"Another option involves your corporate partners," Tilghman says. "Maybe you could create a promotion whereby they funnel attendees to your booth, and you do the same for them. Or if partners or customers are offering educational sessions, see if you can put your literature on attendees' chairs before each session."

When it comes to purchasing last-minute promotional items, sources recommend that you look internally first and then negotiate long-term discounts. "Before you whip out your credit card to buy a whole bunch of tchotchkes, assess your inventory to see what you've already got," Volker says. "If existing items don't have a booth number on them, they're perfect for this last-minute situation."

"If you simply must buy something new, consider merging this last-minute order with an upcoming order," Whitley says. For example, if you're going to order 100 pens for a show that is three months down the road, why not order 200 now and secure a quantity-based price break, which could offset any last-minute rush charges.


"Given the high quality of rental structures, you can almost certainly rent everything. And if you choose rental vendors in the show city, you can also eliminate shipping costs."
STEP 7: Circle back to management and review plans.
Once you have all of your program components in motion and have developed a much better understanding of what this late-term endeavor is going to cost, Volker suggests you prepare a new exhibiting brief for final management sign-off.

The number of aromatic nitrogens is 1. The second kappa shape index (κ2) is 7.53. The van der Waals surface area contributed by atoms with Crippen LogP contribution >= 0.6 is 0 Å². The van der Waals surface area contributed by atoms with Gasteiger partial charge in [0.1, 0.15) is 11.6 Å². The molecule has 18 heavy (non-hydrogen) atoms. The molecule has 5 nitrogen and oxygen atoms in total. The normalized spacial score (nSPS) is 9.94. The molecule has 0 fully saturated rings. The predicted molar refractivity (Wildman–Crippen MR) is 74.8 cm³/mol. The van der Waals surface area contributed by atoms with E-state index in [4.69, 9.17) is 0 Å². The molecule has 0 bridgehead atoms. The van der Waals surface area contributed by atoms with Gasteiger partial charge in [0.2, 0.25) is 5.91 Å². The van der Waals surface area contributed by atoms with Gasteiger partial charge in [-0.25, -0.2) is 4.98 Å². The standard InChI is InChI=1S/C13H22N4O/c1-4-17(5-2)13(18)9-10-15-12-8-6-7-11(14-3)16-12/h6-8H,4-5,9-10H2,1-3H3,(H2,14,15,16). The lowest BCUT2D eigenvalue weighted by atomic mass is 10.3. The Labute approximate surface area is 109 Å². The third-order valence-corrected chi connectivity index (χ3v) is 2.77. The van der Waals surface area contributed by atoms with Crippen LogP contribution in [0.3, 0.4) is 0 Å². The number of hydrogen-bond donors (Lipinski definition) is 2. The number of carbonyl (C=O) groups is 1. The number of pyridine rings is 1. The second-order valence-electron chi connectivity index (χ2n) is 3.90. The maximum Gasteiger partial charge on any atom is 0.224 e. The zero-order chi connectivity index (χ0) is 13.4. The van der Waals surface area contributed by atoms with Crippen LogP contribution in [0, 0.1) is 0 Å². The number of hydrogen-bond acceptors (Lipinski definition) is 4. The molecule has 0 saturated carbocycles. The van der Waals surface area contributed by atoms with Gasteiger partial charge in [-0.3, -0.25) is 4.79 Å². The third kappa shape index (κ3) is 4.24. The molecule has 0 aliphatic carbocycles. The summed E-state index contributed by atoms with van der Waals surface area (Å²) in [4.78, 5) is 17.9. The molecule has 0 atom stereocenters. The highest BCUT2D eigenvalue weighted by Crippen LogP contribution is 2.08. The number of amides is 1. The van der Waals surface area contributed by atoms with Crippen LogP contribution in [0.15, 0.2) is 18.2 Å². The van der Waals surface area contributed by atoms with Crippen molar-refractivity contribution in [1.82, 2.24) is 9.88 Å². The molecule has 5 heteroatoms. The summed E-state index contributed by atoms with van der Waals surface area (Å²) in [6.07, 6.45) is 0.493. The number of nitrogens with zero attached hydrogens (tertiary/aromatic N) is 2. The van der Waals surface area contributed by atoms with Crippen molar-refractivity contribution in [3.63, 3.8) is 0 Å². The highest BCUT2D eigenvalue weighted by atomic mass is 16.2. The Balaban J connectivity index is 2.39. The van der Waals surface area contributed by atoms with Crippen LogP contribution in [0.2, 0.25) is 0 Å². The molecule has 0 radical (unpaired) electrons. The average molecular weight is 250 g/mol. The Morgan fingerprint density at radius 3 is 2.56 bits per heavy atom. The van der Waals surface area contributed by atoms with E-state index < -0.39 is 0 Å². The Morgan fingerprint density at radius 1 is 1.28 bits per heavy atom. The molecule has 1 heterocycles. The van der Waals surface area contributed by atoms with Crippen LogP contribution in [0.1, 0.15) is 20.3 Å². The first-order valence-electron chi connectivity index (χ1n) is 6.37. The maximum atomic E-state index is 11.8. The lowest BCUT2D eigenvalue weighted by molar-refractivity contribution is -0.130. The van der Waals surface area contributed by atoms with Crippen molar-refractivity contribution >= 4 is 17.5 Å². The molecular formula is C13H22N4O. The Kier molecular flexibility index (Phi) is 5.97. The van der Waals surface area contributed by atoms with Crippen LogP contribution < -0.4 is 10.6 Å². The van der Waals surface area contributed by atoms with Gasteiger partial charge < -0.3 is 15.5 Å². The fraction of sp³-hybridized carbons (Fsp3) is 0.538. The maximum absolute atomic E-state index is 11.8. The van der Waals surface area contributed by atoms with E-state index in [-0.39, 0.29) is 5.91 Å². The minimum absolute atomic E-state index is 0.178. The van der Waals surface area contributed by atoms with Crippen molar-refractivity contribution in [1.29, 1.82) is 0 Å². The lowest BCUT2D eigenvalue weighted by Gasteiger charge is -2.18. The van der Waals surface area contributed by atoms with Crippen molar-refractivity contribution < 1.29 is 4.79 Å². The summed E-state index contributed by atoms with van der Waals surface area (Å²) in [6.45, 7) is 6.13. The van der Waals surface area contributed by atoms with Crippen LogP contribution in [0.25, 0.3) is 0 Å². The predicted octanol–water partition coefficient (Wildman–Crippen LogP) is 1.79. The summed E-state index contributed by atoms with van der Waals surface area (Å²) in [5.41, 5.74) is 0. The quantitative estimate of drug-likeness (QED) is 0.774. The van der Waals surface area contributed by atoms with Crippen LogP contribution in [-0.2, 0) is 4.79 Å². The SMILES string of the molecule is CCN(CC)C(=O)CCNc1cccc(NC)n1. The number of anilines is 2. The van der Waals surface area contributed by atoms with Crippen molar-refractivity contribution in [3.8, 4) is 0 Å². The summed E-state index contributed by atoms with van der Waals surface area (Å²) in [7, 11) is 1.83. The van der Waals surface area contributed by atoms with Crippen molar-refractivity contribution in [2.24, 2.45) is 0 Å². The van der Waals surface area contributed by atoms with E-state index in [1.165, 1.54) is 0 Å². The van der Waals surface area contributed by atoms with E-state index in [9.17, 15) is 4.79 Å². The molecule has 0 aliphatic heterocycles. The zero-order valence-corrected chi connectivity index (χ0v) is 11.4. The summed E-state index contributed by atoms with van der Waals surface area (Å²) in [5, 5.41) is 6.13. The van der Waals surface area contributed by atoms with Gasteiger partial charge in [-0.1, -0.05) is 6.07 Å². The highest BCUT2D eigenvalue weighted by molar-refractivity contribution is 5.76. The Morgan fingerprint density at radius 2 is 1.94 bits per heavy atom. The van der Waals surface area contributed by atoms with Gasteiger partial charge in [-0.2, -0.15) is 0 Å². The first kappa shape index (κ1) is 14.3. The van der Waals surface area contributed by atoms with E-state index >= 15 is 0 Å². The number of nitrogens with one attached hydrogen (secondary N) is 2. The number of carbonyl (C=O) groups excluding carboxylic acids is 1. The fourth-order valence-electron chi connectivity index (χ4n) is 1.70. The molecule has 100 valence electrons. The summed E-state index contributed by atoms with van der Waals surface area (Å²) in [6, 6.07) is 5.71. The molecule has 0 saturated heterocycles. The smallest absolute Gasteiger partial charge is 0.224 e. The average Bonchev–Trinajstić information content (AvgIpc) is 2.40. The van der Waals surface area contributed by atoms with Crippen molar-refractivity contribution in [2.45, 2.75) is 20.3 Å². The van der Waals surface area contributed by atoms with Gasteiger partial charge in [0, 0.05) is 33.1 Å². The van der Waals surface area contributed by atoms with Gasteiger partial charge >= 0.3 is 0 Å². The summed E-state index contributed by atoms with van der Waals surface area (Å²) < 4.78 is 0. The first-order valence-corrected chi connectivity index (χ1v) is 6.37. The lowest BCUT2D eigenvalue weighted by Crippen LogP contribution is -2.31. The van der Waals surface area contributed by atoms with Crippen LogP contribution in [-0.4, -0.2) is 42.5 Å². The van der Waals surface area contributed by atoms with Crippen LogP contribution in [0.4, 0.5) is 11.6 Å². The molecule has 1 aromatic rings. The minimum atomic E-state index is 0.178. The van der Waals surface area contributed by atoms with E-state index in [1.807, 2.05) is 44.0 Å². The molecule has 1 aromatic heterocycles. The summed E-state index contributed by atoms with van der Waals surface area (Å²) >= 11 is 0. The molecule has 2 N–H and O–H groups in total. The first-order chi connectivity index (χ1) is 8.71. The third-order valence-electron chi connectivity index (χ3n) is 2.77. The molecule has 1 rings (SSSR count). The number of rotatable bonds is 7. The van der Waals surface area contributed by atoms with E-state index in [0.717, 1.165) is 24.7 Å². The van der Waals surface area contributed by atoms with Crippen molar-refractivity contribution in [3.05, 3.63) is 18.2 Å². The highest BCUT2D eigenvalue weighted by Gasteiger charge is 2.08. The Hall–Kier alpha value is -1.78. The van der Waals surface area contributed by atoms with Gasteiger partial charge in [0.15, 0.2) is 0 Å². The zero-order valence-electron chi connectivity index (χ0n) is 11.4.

"Bring your final figures to management, along with news of any new problems that arose during the last three weeks," Volker says. "Then ask for their blessings to continue. This is their last chance to step away from the open airplane door before you all jump and pull the ripcord." If costs are exorbitant, some stakeholders will back away at this stage in the game – even if it means losing deposits and partial payments. Give them one more chance to commit to or reject your plans.

Assuming that all of your internal stakeholders are still on the same page, use the last week before the new show to tie up any loose ends and to double and triple check all of your plans. "It's easy to make mistakes when you're rushing through what would otherwise be a very methodical process," Dodge says. "Ramp up your attention to detail. Use a fine-tooth comb to go over all text, such as that on graphics, literature, and any promotional pieces, looking for any incorrect information, typos, messaging inconsistencies, etc. Then review all of your deadlines and schedules to make sure everything and everyone is headed to the right place at the right time, and that all labor crews, transportation providers, and the like have been scheduled, and any related deposits or other associated fees have been paid."

Finally, sit back, relax, take a deep breath, and pat yourself on the back. After a seriously busy month of juggling so many time-sensitive elements, you'll likely have a killer migraine. But if you followed these seven steps, you should also have a killer marketing strategy that will make you and your stakeholders proud – and just in the nick of time. E